Hula Hoops Turning Into Fitness Trend

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Kayley Smith, 27, performs for the circus troupe Circus Bacchus (Circus Bacchus)
Kayley Smith, 27, performs for the circus troupe Circus Bacchus (Circus Bacchus)

Aztec Street has a reputation as being one of the best places in Flagstaff, Ariz. to trick or treat on Halloween. People go all out, burning cauldron fires in their driveways, walking on neon stilts and turning backyards into “Trails of Terror.”

But this past Halloween, none of the costumed kids or their parents were expecting to see a fire hula hooping performance in the middle of Aztec Street.

Kayley Smith, 27, spun a blazing hoop of fire around her waist, arms, and neck. Her audience watched in awe…from a safe distance.

Smith is no amateur. She’s a performer with the local circus troupe, Circus Bacchus. She says safety is key when it comes to fire hooping, right down to the clothes on your body, which on that night, for Smith, consisted of a black leotard and silver lamé tights.

When you really get into hoop, it's not so much about the hips anymore as it is all the way from your toes to your fingertips... You learn a kind of muscle control that you didn't know you had before.

Melissa Kashaely, hula hooper

“When you first start fire performing, you start researching what fabrics are good for you, making sure that they don’t melt to your skin, that’s a good one,” Smith said. “It’s not just a fun thing you do while you’re drunk at a party.”

But, it used to be... kind of.

The first commercial hula hoop was marketed by the Wham-O company in 1957. It was advertised as a fun activity to do at the beach or at a party. And it was an instant success. It was also instantly unclear whether the hula hoop was just a toy or an actual form of exercise or even sport. That question came up in 1958 when Wham-O co-inventor Arthur “Spud” Melin appeared on the game show, “What’s My Line?” where celebrity guests tried to figure out what contestants did for a living.

“Well Mr. Melin, you look like quite a strong, young man,” panelist Arlene Francis said. “Do you have anything to do with the world of sports?”

“Yes,” Melin replied.

“I would say this, Spud, I think Spud is being too generous,” the host interrupted. “He has a different idea of sport than you. The affirmative answer there would be misleading in the extreme, and besides we want to flip a card so I’ll change it to ‘no.’”

But it turns out it was more sport than toy. In the 1970s, while kids across America began losing interest in the plastic hoop, it was slowly working its way into elite sports.  In 1984, a high-tech version of the original hula hoop made its Olympic debut in Los Angeles in the rhythmic gymnastics competition.

A hooper performs at the Flagstaff Hullabaloo in Arizona. (Rick Johnson)
A hooper performs at the Flagstaff Hullabaloo in Arizona. (Rick Johnson)

And even more recently, it’s become a popular – and ultra-hip – fitness class.

On a recent Saturday morning, a group of spandex-clad students gathered at a studio in downtown Flagstaff for a hula hooping class. Melissa Kashaely, 31, was one of them.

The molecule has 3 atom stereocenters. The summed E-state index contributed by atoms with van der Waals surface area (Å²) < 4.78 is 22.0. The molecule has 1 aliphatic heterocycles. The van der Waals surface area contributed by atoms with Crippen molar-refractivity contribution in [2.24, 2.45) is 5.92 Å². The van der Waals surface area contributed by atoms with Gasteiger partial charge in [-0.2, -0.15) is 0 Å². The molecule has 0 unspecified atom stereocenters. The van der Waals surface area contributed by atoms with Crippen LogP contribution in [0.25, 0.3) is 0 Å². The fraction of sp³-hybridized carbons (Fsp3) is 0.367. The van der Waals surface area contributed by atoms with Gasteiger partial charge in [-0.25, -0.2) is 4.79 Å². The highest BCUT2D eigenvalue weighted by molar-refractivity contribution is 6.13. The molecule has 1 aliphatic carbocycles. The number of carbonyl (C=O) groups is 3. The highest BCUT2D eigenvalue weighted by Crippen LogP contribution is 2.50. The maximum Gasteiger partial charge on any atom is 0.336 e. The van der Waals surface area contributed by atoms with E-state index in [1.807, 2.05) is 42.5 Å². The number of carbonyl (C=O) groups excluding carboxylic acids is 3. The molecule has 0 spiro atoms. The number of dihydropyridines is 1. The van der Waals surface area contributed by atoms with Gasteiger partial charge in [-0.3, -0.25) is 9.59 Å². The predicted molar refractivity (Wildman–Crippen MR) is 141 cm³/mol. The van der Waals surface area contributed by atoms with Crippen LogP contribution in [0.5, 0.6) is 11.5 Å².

“When you really get into hoop, it’s not so much about the hips anymore as it is all the way from your toes to your fingertips,” Kashaely said.

Kashaely became interested in hooping after obsessively watching YouTube videos of dramatic hula hoop tricks. She was bored with her regular exercise routine and decided to give hooping a spin.

“You learn a kind of muscle control that you didn’t know you had before,” she said.

But, of all the toys that had at least some element of athleticism – the pogo stick, ping pong – why did the hula hoop make it into the modern world of exercise?

“This generation is all about working out and having fun, too,” said Marlene Hochman, founder and director of the Toy Museum of New York, where she is known as Queen Marlene. “They’re a very social generation.”

“Back in the day, you played with your jacks, you had a Frisbee, you had pick-up sticks and you had a hula hoop,” Hochman said. “It was not an exercise piece of equipment at all. But, today as a revival toy, you get instant gratification. It does something.”

Paul Blair gets more gratification from the hula hoop than most people. He is a professional hooper and goes by the stage name, “Dizzy Hips.”

“Dizzy Hips”, 44, makes a living on international TV shows and at county fairs, hooping everything from small children to giant tractor tires. He also holds the Guinness world record for spinning the most hoops at once, 136. “Dizzy Hips” said he hardly does anything without a hula hoop involved.

“I can do pretty much every sport while hooping - play football, throw, catch, tennis, I play tennis while hooping and roller skating,” he said. “Skiing, snowboarding, swimming, every sport while hula hooping.”

“Dizzy Hips” said there’s somewhat of a glass ceiling for male hoopers since, according to his calculations, 99.999 percent of all “hoopers” are women. And that, he said, is the kind of job security he likes.

This segment aired on March 2, 2013.


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